European Journal of Neurodegenerative Diseases 2023; 12(1) January-April: 14-16


D. Calisi 1, M.A. De Rosa 1, C. Carrarini 1, G. Neri 1, D. D’Ardes 2, M. Onofrj 1, F. Cipollone 2 and L. Bonanni 2*

1 Department of Neuroscience, Imaging and Clinical Science, “G. D’Annunzio” University of Chieti-Pescara, Chieti, Italy;
2 Department of Medicine and Aging Sciences, “G. D’Annunzio” University of Chieti-Pescara, Chieti, Italy.

*Correspondence to:
Prof. Laura Bonanni, MD, PhD,
Department of Medicine and Aging Sciences,
“G. D’Annunzio” University of Chieti-Pescara,
Via dei Vestini,
66100, Chieti, Italy.

Received: 11 March 2023
Accepted: 18 April 2023adobe-pdf-download-icon 
2974-6345 (2023)
Copyright © by BIOLIFE
This publication and/or article is for individual use only and may not be further reproduced without written permission from the copyright holder. Unauthorized reproduction may result in financial and other penalties Disclosure: all authors report no conflicts of interest relevant to this article.


Orofacial movement disorders are a group of hyperkinetic extrapyramidal movements presenting dysfunctional activities on the masticatory, facial mimic, or tongue musculatures. The most common cause of acquired orofacial movement disorders is drug-induced dyskinesias. Our report describes a rare case of pramipexole-induced orofacial movement disorders in a patient with restless legs syndrome.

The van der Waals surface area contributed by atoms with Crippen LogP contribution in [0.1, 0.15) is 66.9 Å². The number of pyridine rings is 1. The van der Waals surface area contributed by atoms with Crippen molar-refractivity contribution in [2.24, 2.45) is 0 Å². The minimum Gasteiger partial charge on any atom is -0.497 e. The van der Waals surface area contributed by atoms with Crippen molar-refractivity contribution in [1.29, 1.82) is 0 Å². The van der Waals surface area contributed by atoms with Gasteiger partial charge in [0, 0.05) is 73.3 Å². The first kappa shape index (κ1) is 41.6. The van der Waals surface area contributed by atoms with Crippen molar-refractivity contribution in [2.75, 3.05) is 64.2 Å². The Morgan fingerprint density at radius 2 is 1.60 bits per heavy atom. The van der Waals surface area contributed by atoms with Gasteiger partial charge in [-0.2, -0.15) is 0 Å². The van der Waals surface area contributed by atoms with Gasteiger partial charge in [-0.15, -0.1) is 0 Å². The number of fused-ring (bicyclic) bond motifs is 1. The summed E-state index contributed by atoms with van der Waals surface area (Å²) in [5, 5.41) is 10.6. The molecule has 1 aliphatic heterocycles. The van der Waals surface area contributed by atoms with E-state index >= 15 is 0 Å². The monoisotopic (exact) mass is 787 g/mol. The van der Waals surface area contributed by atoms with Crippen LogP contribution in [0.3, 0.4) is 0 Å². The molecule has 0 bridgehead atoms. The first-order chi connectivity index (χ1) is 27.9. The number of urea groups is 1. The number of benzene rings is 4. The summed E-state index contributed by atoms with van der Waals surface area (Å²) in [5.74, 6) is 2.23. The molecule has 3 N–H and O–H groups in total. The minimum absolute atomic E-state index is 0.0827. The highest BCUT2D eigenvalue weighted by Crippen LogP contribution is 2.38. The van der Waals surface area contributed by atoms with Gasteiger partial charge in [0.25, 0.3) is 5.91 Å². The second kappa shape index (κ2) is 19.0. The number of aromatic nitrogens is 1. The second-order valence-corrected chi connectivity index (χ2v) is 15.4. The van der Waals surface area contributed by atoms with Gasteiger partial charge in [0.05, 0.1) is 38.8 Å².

KEYWORDS: Dyskinesia, pramipexole, movement disorder, restless leg syndrome




Orofacial movement disorders (OMD) are a group of hyperkinetic extrapyramidal movements presenting as isolated or combined dysfunctional activation of the masticatory, facial mimic, or tongue muscles (1). The aetiology of OMD may be genetic, idiopathic, or acquired (2). However, the most common cause of acquired OMD is acute or tardive drug-induced dyskinesias, mainly caused by antidepressants, antiemetics, neuroleptics, or levodopa (3).

The main treatment of dyskinetic/dystonic symptoms is the slow tapering of the offending drug. Pharmacological treatment is mostly empirically based on using tetrabenazine, clonazepam, amantadine, or piracetam. In addition, anticholinergic drugs are useful for associated dystonic symptoms (4). Besides conventional therapies, levodopa-induced dyskinesias (LID) may also benefit from non-ergot dopamine-agonist (DA), clozapine, or antiepileptics (5).


Case presentation

Here we report a case of acute OMD caused by chronic DA abuse in a non-Parkinson’s disease (PD) patient under treatment with pramipexole for restless legs syndrome (RLS). A 72-year-old woman was admitted to the emergency room for the appearance, during the last week, of intermittent, involuntary muscle contractions, causing repetitive eye movements, grimacing, pursing of the mouth and lips, and writhing of the tongue with stereotyped vocalizations and sustained neck dystonia.

Neurological examination was otherwise normal. The patient’s medical history included RLS, low back pain, diabetes mellitus type 2, and surgical removal of a foot acral melanoma with inguinal lymphadenectomy. Her medical therapy consisted of 1,000 mg metformin daily, 150-200 mg tapentadol daily, and pramipexole prescribed at a 0.18 mg daily dose to control RLS, but arbitrarily taken at 0.9 mg daily dose for 2 months due to a self-assessed lack of efficacy. No past or current exposure to other relevant drugs was reported.

The patient underwent a computed tomography scan of the brain and a dopamine transporter single photon emission tomography (DAT SPECT) scan, with normal results. In addition, the patient was prescribed a reduction of pramipexole to 0.18 mg daily, which resulted in the complete resolution of OMD in 4 days.